The behaviour equates to mindlessly refreshing and “lozenging” the same sources of information repeatedly. While performing this behaviour the individual feels a sense of numb depersonalisation, being calmly and pragmatically aware that they have no identifiable need to be at the computer nor are they gleaning any practical use from it at that moment, and the individual may feel vaguely uncomfortable or ashamed about this awareness in concert with the fact that they continue to perform the idle “refreshing” behaviour. They may feel increasingly anxious and needful, similar to the sensation of having an itch that needs scratching or a thirst that needs quenching, all while feeling as though they are calm or slightly bored.
The car collision of appetite and discomfort one feels simultaneously when using the internet to seek and consume images or information that may be considered unseemly or inappropriate.
The individual might be viewing a YouTube video of an extremely uncool musical performance, an awkwardly poor “stand-up” performance by a friend or something else they clicked on to be polite during an IM conversation to which the individual would have been unlikely to have navigated on his or her own. Despite the fact that the individual is alone, possibly wearing headphones, or otherwise in a state of adequate privacy, the individual still feels slightly self-conscious in a way that is only possible in the silent digital echo chamber of the internet, under the internet’s populist eye. The individual is unlikely to be able to make more than a cursory assessment of the offending media, and may experience the sensation of ‘suffering through’ it despite the fact that the individual chose, or believes they chose, to view it.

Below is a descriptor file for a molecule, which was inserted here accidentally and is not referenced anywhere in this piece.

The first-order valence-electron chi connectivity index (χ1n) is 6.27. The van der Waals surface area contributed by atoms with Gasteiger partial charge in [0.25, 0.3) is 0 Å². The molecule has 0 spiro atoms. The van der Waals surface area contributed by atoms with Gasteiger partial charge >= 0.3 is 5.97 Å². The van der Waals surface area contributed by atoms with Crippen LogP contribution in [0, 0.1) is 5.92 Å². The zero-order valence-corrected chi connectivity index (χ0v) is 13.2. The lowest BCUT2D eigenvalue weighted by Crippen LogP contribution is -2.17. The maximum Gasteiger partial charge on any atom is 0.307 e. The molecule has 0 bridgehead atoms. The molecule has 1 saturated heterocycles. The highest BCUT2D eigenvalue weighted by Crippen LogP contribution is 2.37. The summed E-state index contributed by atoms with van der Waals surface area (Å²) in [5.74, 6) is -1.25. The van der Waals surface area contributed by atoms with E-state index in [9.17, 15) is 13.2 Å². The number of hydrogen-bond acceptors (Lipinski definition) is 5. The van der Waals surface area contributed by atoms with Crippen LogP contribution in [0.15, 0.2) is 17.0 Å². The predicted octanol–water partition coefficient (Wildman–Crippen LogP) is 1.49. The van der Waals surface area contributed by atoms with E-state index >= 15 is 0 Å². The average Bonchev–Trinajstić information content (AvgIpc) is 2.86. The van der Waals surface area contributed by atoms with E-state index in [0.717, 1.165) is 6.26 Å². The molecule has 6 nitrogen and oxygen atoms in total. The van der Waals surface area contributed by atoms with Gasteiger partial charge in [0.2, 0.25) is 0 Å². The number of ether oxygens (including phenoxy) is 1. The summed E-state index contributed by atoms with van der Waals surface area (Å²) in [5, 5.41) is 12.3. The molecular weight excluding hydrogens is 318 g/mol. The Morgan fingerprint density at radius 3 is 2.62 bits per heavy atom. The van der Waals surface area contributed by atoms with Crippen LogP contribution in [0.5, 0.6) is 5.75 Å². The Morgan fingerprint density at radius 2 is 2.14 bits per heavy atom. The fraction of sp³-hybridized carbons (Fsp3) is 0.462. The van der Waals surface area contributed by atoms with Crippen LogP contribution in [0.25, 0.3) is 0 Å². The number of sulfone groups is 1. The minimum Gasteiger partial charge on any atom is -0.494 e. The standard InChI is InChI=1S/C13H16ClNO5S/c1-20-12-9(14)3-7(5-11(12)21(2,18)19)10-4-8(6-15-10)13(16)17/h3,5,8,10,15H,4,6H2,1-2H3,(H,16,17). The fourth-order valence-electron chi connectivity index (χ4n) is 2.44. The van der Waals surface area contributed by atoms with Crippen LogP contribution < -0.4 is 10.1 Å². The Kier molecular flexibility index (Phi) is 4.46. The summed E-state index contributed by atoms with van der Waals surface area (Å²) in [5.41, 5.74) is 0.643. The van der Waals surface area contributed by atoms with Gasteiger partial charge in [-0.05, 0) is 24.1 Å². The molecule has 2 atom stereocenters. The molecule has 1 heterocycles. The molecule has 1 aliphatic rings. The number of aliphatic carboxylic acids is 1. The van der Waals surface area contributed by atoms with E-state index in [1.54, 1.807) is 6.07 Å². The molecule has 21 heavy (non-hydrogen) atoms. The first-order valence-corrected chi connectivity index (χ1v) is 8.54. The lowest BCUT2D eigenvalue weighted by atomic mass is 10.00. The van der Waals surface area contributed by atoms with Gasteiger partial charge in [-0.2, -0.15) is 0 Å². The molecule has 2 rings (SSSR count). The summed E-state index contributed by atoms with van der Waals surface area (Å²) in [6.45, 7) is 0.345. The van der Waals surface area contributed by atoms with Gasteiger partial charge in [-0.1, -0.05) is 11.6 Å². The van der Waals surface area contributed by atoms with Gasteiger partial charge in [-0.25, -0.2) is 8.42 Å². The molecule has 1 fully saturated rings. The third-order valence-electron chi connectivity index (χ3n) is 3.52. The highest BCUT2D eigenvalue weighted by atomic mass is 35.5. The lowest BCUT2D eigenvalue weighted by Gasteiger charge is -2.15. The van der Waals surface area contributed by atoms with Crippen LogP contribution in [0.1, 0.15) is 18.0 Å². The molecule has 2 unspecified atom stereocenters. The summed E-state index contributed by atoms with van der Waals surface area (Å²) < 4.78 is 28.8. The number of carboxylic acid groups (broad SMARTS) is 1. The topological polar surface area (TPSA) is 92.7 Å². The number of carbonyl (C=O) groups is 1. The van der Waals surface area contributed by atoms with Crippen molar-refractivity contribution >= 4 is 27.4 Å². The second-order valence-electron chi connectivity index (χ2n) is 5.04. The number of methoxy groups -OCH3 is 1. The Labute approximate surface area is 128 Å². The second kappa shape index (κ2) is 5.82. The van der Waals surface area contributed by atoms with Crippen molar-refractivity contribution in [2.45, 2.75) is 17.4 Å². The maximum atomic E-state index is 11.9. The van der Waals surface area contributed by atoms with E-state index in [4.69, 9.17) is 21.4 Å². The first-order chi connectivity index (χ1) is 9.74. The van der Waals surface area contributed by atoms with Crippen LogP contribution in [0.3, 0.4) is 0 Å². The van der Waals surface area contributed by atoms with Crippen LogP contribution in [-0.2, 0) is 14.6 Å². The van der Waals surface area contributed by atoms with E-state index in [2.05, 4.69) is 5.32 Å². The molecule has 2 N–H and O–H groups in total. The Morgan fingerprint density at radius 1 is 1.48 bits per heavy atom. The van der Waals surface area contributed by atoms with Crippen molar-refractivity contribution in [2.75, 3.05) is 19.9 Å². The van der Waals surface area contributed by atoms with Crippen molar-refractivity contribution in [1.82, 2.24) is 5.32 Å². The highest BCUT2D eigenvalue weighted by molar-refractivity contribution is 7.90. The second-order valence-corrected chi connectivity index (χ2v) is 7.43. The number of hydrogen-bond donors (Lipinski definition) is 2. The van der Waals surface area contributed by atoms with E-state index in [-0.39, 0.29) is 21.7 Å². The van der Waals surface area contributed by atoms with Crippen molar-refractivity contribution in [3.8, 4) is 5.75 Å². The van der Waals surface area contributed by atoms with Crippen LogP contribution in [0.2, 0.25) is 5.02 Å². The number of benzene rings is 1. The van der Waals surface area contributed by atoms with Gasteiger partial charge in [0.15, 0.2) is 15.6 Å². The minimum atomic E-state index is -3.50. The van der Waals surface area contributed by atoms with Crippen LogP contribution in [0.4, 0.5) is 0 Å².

In advanced cases, however, the individual continues to seek out contact with the offending media and offshoots or evolutions thereupon, such as finding a group of Tumblr users who seem insane and flipping rapidly through the Tumblrs while thinking ‘who the fuck would make this kind of Tumblr, how can there be so many people doing this,’ or finding an exceptionally boring and obnoxious Formspring user and thinking ‘god what a terrible person’ while reading ~6 pages of questions they answered. It is analogous to smoking a cigarette while thinking “ugh, smoking is slowly causing cancer inside me” and finishing the cigarette, except for being expanded to “emotional landscape” level and being much more fraught, somehow. The individual may experience a burning sensation or redness in the face or ears.
The sense of fatigue and disconnect one experiences after emitting a massive stream of content only to hit some kind of ‘wall’ and forget and/or abandon the entire thing.
Most commonly encountered when a person starts to type a comment on a website, such as a carefully-considered response to a news article, generally for the purpose of joining a discussion taking place in a comments section, although this might apply to a blog post or Facebook ‘note’ if the individual is in the habit of generating those on at least a semi-regular basis. The person starts out with a tangible urge to produce a written argument and writes with intensity and immediacy until they notice they have written some 2-4 paragraphs, at which point begin feeling self-conscious about what they have written and wonder whether the length of their comment is appropriate.
The individual begins editing it to feel more concise and effective, begins adding some details and removing others, until an unacceptable length of time passes and the individual feels increasingly “fuzzy” about whatever it was they were writing. They may feel as though the thread of their idea has ‘gotten away from them’ or that each paragraph of the increasingly unruly block of text is weaker than the one that preceded it. The need to say something has lapsed and leaves a dim, fatigued sensation in its place. In advanced cases, a sensation approximating “headache” but not as tangible nor identifiable as ‘headache’ sets in.
The individual leaves their unfinished content in the “box”, and becomes hyper-aware of its transient nature while navigating aimlessly to other tabs. The individual returns to the in-progress content as if to assure it still exists. The individual reads the content through for perhaps the tenth time in total and then presses “ctrl-a” and “backspace” or “delete” and feels a simultaneous rush of relief and impotence when the content disappears. The person feels decimated, depersonalised and powerless while sitting still for a handful of seconds and may feel depressed for several minutes thereafter.